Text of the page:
After being asked what she wanted for her readers to take away from Throw Like a Girl, Jean Thompson answered that she hoped they appreciate the “transforming power of literature, how can it remove us from the everyday world and let us see with new eyes.” And this book does just that: it takes us away from the everyday world and then painfully drops us back with the suspicion that this fiction is actually very real. The horrors of normalcy and the tedium of

Growing Girls: The Natural Origins of Girls’ Organizations in America

As a former Girl Scout, I have vivid memories of my first trip to Camp Hoffman where my troop and I listened to the history of the organization. I particularly remember an awful amount of fanfare when my leader discussed Juliette Gordon Low, the fearless founder of the Girl Scouts. After reading Susan A. Miller’s Growing Girls, I feel a little jaded about my 2nd grade introduction to the Girl Scouts.


Sonja is a tale of unrequited love and adolescent bumbling depicted with typical Finnish tendencies towards the grand, dramatic and baroque; that is to say, none. A joke: “How can you tell when you’ve met an outgoing Finn? He stares at your shoes.” I note this because the director, Kirsi Liimatainen, is a Finn, and this highly personal movie is typically devoid of the teary-eyed, blouse-rending that might infect another teen drama about relationships. My pal. Manicella.

Dairy Queen

The word “charming” is too vague, and it makes me think of smarmy real estate descriptions, but…I…can’t…stop…myself. Dairy Queen is just so darn charming that I am forced to momentarily succumb. Catherine Gilbert Murdock has taken a traditional coming-of-age story about a tomboy in a small town and wrung some feisty new life out of it.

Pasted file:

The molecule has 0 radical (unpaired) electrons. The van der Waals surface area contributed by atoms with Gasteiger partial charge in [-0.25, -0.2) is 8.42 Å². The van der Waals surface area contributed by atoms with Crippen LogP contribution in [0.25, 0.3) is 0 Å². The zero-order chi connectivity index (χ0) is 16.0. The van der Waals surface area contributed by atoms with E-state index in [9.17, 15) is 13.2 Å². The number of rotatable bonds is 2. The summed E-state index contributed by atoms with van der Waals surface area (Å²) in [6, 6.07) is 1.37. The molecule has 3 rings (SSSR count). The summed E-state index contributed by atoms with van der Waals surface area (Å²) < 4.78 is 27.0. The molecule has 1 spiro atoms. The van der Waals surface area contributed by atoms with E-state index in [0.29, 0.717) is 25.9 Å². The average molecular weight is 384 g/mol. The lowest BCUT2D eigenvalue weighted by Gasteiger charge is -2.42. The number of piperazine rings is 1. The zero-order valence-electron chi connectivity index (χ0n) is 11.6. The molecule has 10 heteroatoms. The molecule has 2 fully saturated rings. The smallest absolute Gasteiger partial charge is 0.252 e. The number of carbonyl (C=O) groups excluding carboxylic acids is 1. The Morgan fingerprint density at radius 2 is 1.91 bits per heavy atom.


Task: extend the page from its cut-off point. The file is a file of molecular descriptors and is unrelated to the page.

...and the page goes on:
If the thought of being 13 again makes you more nauseous than nostalgic, Kickoff is not the book for you. However, if you feel free to channel your inner tween, read on. Donna King, also known as Jenny Oldfield, is the author of several children’s series novels, including the Horses of Half Moon Ranch.

The Films of Su Friedrich, Vol. 4: Hide and Seek

Hide and Seek is a brilliant movie that explores the real life stories of lesbians' self actualization of who they are during their childhood interwoven with the story of one little girl who - though on the outside she is just like the rest of the girls in her class - she knows that there is something fundamentally different about her. There is also some very interesting footage of very old 1950s-style biology documentaries on homosexuality. Are we a product of our genetics or are we a product of our environment?

Girl Stories

A friend once described the experience of being a Smiths fan at age twelve. Listening to the lyrics of “Half a Person”—“Sixteen, clumsy, and shy, I went to London and I booked myself in at the Y…WCA…”—he felt a pang of recognition with that teenager. Precociously morose, he told me, “I felt so old for my age!” Reading Lauren R. Weinstein’s comics, I feel a similar sympathetic pang – albeit from the far side of sixteen. It makes me think that the ageless adolescence of the sensitive, artistic, somewhat nerdy kid is a permanent state of being.